Re­mem­ber his­tory of Me­mo­rial Day

The Kent Island Bay Times - - News -

Like many of our hol­i­days, Me­mo­rial Day has been co-opted by mar­keters, losing much of its his­tory and im­por­tance in the process. What be­gan as a day to memo­ri­al­ize those killed in bat­tle has be­come the un­of­fi­cial start of sum­mer top many of us.

And that’s OK. Hol­i­days are meant to be en­joyed. They are meant to be a break from the daily grind. But it would be shame not to take the op­por­tu­nity to re­flect on the true mean­ing of the day.

The be­gin­nings of Me­mo­rial Day stretch back to the years im­me­di­ately fol­low­ing the Civil War, when, ac­cord­ing to the U.S. De­part­ment of Veter­ans Af­fairs, a num­ber of lo­cal­i­ties held cer­e­monies hon­or­ing those who died in the con­flict.

“To­day, cities in the North and the South claim to be the birth­place of Me­mo­rial Day in 1866. Both Ma­con and Colum­bus, Ga., claim the ti­tle, as well as Rich­mond, Va. The vil­lage of Boals­burg, Pa., claims it be­gan there two years ear­lier. A stone in a Car­bon­dale, Ill., ceme­tery car­ries the state­ment that the first Dec­o­ra­tion Day cer­e­mony took place there on April 29, 1866,” the VA web­site states.

The first large ob­ser­vance of what would be­come Me­mo­rial Day was held as Dec­o­ra­tion Day on May 30, 1868. It was or­ga­nized by the head of the Grand Army of the Repub­lic. Fu­ture pres­i­dent Ulysses S. Grant was one of those pre­sid­ing over the cer­e­mony held at Ar­ling­ton Na­tional Ceme­tery. “It is be­lieved that date was cho­sen be­cause flow­ers would be in bloom all over the coun­try,” the VA states.

Ac­cord­ing to the VA, the crowd size at Ar­ling­ton’s an­nual Me­mo­rial Day cer­e­mony has re­mained about the same since it was first held in 1868 with 5,000 at­ten­dees. “Then, as now, small Amer­i­can flags were placed on each grave — a tra­di­tion fol­lowed at many na­tional ceme­ter­ies to­day,” the VA states.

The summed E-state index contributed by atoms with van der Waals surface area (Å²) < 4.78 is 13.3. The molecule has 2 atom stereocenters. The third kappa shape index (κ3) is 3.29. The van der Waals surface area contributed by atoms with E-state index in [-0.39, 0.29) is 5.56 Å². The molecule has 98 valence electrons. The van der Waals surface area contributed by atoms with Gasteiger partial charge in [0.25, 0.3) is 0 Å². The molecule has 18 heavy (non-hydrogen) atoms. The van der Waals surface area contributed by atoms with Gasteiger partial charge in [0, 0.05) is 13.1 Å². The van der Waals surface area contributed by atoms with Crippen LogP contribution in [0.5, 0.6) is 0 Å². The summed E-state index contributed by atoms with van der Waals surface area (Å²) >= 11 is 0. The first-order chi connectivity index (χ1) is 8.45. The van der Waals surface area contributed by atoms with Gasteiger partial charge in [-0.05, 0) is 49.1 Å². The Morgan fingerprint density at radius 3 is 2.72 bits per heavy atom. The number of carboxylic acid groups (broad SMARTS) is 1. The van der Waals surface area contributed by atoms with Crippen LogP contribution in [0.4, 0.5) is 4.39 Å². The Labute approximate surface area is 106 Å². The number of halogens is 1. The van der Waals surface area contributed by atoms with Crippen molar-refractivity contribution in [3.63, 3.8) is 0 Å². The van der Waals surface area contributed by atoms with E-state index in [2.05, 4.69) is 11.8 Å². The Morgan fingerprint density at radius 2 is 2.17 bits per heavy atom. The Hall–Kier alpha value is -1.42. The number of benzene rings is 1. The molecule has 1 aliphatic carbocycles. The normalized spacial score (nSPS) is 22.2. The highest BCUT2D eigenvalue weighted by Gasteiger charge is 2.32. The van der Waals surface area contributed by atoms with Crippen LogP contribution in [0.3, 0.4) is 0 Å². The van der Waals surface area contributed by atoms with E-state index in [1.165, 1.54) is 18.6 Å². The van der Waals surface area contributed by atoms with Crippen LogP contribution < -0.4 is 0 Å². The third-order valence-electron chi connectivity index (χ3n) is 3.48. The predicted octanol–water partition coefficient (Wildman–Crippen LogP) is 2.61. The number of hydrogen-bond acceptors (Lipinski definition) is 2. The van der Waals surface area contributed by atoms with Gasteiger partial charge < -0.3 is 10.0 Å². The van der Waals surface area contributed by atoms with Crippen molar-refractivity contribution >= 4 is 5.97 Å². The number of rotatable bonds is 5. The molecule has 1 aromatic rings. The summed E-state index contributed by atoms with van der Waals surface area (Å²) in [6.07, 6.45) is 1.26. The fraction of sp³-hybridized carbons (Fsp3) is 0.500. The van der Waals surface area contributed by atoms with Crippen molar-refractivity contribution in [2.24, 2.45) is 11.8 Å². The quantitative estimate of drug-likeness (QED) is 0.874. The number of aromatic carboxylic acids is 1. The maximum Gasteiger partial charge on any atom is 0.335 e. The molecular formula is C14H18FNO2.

Me­mo­rial Day re­mained a day of tribute for those killed in the Civil War un­til af­ter World War I. The scope was then ex­panded to in­clude any­one killed in an Amer­i­can war, ac­cord­ing to the VA. It be­came a na­tional hol­i­day in 1971.

Rec­og­niz­ing that the im­por­tance of Me­mo­rial Day was be­ing lost, Congress the Na­tional Mo­ment of Re­mem­brance Act in 2000. It calls on Amer­i­cans to take a mo­ment of si­lence at 3 p.m. on Me­mo­rial Day — no mat­ter where they are or what they might be do­ing — to re­flect on those who died in ser­vice to the coun­try.

Veter­ans ad­vo­cate Carmella LaS­pada was re­port­edly in­spired to es­tab­lish the Mo­ment of Re­mem­brance af­ter speak­ing to a group of chil­dren vis­it­ing Washington, D.C. in 1996. “And I said, you know, Me­mo­rial Day’s next Mon­day, and I said, do you know what the mean­ing of Me­mo­rial Day is, what it’s all about? And that they all looked at each other, and in uni­son, they said, ‘Oh, that’s the day the swim­ming pools open,’” she told NPR.

While en­joy­ing the long Me­mo­rial Day week­end, go­ing to a lo­cal pool that just opened or bar­be­cu­ing with friends and fam­ily in the back­yard, take a mo­ment to re­flect on Me­mo­rial Day and the im­por­tant sac­ri­fice made by those who gave their lives for our coun­try.

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